Why Pain Management?
 
What is pain?
 

It is the brain, not the point of injury that registers the sensation of pain. When you feel pain, it is really a reaction to signals that are transmitted throughout your body. These signals are sent from the pain source, through the nerves in the spinal cord, to your brain, where you perceive them as pain. This is important because it means that pain can be controlled by preventing the pain signals from reaching the brain. If the pain signals never reach the brain, you don't feel the pain.


Different types of pain

The origin of some pain is neuropathic, while other pain is nociceptive. This is important to know because different treatments will work better for each type of pain.

Neuropathic pain is pain that is caused by damage to nerve tissue. It is often felt as a burning or stabbing pain. One example of a neuropathic pain is a "pinched nerve."

Nociceptive pain means pain caused by an injury or disease outside the nervous system. It is often an ongoing dull ache or pressure, rather than the sharper, electric-like pain more characteristic of neuropathic pain. Examples of chronic nociceptive pain include pain from cancer or arthritis.

Some people experience mixed pain, which is a combination of neuropathic and nociceptive pain.


What is chronic pain?

Acute pain (such as spraining your ankle) acts as a warning to signal harm or possible damage to tissues in your body. It prevents additional damage by alerting you to react and remove the source of pain. However, when pain lasts a long time (over six months) and is not relieved by standard medical management, it is called "chronic" pain. In chronic pain, the pain signal no longer helps, but hinders your body.

Chronic pain may result from a previous injury long since healed, or it may have an ongoing cause, such as arthritis, cancer, nerve damage, or chronic infection. with chronic pain, normal lifestyles can be restricted or even impossible.

Many people suffer with chronic pain, unaware that there are a variety of treatment options that can help them live more normal lives.

If you have chronic pain, you should seek out information about these various treatment options. Because there are many new ways to treat pain, it is important that you speak openly with your doctor or with a doctor who specializes in treating chronic pain -- a pain specialist.


How common is chronic pain?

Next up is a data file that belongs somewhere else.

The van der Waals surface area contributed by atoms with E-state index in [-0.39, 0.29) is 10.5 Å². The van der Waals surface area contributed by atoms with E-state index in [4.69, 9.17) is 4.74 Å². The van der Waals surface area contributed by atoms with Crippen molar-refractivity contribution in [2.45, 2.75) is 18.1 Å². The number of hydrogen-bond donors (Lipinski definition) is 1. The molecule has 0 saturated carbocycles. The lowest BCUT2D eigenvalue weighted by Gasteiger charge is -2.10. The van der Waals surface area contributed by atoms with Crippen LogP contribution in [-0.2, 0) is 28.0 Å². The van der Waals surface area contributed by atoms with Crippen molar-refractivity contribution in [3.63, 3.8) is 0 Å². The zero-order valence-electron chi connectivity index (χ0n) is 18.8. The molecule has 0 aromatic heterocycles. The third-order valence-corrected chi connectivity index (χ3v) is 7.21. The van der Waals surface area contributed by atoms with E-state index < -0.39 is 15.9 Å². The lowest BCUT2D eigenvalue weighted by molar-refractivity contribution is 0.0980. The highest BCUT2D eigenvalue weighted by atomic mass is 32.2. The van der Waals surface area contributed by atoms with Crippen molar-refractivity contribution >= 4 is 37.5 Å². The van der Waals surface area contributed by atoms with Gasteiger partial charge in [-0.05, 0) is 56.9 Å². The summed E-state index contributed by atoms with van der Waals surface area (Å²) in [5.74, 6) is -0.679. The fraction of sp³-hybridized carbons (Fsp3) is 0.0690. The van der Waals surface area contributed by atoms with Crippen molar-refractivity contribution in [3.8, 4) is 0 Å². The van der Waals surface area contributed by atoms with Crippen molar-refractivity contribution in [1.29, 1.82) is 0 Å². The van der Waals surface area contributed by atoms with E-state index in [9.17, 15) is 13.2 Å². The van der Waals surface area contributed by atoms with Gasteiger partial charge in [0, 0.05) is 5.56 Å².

Pain is recognized as a major public health problem. In the United States, it is estimated that chronic pain affects 15% to 33% of the U.S. population or as many as 70 million people. In fact, chronic pain disables more people than cancer or heart disease and costs the American people more than both combined. Pain costs an estimated $70 billion a year in medical costs, lost working days, and workers' compensation.


Barriers to seeking pain relief

Many people with chronic pain don't seek pain relief, or even tell their doctors about their pain. Most often, the reasons for keeping pain a secret are based on fears or myths:

Fear of being labeled as a "bad patient." You won't find relief if you don't talk with your doctor about the pain you feel.
Fear that increased pain may mean that the disease has worsened. Regardless of the state of your disease, the right treatment for pain may improve daily life for you and your family.
Fear of addiction to drugs. Research has shown that the chance of people with chronic pain becoming addicted to pain-relieving drugs is extremely small. When taken
properly for pain, drugs can relieve pain without addiction. Needing to take medication to control your pain is not addiction.
Lack of awareness about pain therapy options. Be honest about how your pain feels and how it affects your life. Ask your doctor about the pain therapy options available to you. Often, if one therapy isn't effectively controlling your pain, another therapy can.
Fear of being perceived as "weak." Some believe that living stoically with pain is a sign of strength, while seeking help often is considered negative or weak. This perception prevents them seeking the best treatment with available therapies.